15 Older Americans Adults aged 65+ had the lowest average health literacy scores More Americans aged 65+ had Below Basic or Basic Skills than any other age group ( %) Adults with Medicare and Medicaid or no health insurance had the lowest average health literacy scores

16 Health Condition Self-Assessment

17 Sources of Health Information

18 Information from Professionals

19 Information From Other People

20 Information From Print

21 Information From The Internet

22 Where are they getting it? A higher percent of adults with Below Basic or Basic literacy skills cited radio and television as their primary source of health information.

23 Factors Affecting Patient Provider Communication Additional factors that may hinder understanding: Intimidation, fear, vulnerability Shock upon hearing a diagnosis Extenuating stress within the patient's family Multiple health conditions to understand and treat

24 Make Effective Communications an Organizational Priority Address Patients Communication Needs Across the Continuum of Care Pursue Policy Changes that Promote Improved Provider-Patient Communications

25 Signage

26 1. What is my main problem? 2. What do I need to do? 3. Why is it important for me to do this?

27 What Can You Do? Create a safe environment where patients feel comfortable talking openly with you Use plain language instead of technical language or medical jargon Sit down (instead of standing) to achieve eye level with your patient Use visual models to illustrate a procedure or condition Ask patients to "teach back" the care instructions you give to them From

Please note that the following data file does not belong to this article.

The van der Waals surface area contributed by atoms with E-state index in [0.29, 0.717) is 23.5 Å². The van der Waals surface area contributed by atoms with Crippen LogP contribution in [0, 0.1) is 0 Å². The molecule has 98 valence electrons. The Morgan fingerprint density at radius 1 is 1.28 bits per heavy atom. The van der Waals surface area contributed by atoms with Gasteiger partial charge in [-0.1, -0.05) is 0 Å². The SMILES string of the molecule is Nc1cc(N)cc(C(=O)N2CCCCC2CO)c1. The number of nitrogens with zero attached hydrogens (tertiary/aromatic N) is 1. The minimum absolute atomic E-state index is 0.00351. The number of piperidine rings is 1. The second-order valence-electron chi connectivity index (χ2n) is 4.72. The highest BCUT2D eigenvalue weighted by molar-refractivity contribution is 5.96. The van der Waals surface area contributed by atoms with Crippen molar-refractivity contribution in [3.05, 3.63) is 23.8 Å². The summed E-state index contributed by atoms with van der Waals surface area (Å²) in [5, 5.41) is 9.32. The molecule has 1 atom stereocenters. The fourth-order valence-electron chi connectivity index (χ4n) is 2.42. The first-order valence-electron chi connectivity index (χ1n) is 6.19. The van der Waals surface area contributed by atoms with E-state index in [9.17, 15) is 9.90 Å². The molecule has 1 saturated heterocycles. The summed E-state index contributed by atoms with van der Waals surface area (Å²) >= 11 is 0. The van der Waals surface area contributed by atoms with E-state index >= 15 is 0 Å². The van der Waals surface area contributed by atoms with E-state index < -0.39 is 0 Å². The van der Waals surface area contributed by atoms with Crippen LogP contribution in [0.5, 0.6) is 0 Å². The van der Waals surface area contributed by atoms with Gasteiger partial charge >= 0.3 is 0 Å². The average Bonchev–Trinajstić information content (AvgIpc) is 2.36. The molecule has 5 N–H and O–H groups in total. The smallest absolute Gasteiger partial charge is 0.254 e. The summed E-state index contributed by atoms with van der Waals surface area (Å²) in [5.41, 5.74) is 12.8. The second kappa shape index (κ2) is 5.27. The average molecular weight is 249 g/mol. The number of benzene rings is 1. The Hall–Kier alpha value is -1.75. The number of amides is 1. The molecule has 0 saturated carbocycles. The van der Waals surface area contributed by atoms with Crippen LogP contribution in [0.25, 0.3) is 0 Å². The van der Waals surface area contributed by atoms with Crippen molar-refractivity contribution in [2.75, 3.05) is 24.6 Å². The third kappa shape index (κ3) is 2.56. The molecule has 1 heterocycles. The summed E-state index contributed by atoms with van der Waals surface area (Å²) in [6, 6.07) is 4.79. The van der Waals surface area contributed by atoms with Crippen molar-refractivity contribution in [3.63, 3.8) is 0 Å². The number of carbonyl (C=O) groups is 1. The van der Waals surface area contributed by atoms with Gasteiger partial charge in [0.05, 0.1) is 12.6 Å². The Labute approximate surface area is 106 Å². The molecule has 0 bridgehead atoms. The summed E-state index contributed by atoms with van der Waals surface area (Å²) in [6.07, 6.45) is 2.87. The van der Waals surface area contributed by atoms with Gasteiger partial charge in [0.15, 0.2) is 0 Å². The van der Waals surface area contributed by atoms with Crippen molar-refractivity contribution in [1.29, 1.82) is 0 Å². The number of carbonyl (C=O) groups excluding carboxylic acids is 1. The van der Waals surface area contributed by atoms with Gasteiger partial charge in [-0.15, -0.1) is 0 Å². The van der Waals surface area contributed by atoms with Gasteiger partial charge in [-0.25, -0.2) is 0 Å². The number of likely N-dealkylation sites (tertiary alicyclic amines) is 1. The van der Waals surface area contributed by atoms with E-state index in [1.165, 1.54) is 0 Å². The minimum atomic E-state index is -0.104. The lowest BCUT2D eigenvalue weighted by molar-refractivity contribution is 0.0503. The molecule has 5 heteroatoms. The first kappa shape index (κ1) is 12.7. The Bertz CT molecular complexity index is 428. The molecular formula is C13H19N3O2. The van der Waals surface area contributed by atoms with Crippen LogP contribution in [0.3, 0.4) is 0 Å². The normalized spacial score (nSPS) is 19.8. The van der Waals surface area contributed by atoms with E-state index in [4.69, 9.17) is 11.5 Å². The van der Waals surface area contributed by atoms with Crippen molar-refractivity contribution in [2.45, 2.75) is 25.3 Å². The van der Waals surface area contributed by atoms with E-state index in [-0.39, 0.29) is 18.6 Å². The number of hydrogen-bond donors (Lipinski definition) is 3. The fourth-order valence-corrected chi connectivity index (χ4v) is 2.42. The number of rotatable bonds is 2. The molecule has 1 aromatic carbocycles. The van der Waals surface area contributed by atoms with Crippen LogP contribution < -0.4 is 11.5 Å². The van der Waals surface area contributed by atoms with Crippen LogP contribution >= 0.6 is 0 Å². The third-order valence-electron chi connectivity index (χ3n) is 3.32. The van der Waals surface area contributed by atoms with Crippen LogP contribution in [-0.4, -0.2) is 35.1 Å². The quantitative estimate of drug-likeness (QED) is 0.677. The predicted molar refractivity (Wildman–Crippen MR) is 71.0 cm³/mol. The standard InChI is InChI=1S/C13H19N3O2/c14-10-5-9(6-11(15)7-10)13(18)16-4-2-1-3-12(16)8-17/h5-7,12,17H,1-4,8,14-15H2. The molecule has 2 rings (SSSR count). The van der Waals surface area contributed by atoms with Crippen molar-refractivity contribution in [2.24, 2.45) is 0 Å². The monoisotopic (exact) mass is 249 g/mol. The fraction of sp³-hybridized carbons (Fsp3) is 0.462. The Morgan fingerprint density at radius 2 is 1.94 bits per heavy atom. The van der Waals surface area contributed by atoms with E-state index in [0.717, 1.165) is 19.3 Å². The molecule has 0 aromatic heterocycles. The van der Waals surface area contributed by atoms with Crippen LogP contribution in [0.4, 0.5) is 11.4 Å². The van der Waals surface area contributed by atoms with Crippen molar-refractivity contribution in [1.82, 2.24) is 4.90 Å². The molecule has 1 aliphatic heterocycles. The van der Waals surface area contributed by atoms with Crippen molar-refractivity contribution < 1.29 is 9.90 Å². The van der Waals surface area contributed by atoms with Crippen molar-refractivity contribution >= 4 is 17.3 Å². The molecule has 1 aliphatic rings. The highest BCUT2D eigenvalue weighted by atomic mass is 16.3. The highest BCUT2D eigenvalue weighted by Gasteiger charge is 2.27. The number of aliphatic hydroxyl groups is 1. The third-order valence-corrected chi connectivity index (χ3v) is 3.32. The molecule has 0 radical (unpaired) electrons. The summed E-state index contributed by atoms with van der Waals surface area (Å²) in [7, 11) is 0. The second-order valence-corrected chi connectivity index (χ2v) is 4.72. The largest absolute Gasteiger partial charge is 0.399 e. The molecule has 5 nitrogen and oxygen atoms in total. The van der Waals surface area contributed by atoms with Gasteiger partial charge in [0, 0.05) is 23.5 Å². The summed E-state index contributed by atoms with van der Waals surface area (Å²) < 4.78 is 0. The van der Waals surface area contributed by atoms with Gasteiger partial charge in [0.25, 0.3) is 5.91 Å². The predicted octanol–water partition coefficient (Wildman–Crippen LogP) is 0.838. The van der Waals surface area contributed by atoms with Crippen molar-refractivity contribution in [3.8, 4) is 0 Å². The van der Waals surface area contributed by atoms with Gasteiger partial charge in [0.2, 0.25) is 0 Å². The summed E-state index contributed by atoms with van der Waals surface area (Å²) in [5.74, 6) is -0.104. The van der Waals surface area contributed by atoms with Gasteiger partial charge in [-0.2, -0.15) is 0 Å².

28 Avoid Jargon Hypertension vs High Blood Pressure Fatigued vs Tired Acetaminophen vs Tylenol Febrile vs Feverish Myopathy vs Muscle Aches

29 NYS Patients Rights Advance directives are verbal or written instructions made by you before an incapacitating illness or injury… Advance directives communicate that your wishes about your treatment be followed if you are too sick or unable to make decisions about your care. Advance directives include but are not limited to a health care proxy, a consent to a do-not-resuscitate (DNR) order recorded in your medical record, and a living will.

30 Simplify, Simplify, Simplify! Wikipedia Colonoscopy is the endoscopic examination of the large colon and the distal part of the small bowel with a CCD camera or a fiber optic camera on a flexible tube passed through the anus. It may provide a visual diagnosis (e.g. ulceration, polyps) and grants the opportunity for biopsy or removal of suspected lesions.

31 Is Consent Informed?

32 Advocacy Americans are anticipated to spend $45.5 Billion on their pets in 2009! American Pet Products Association


34 Health Literacy Resources

35 Clear Communication What is clear to you is clear to you. Every patient should be a full partner in his or her medical decisions. This requires crystal-clear communication that is done with compassion and mutual respect. ~~ Toni Cordell, former adult literacy student and health literacy advocate

36 And Remember… Marsha L. Tait Donna Valerino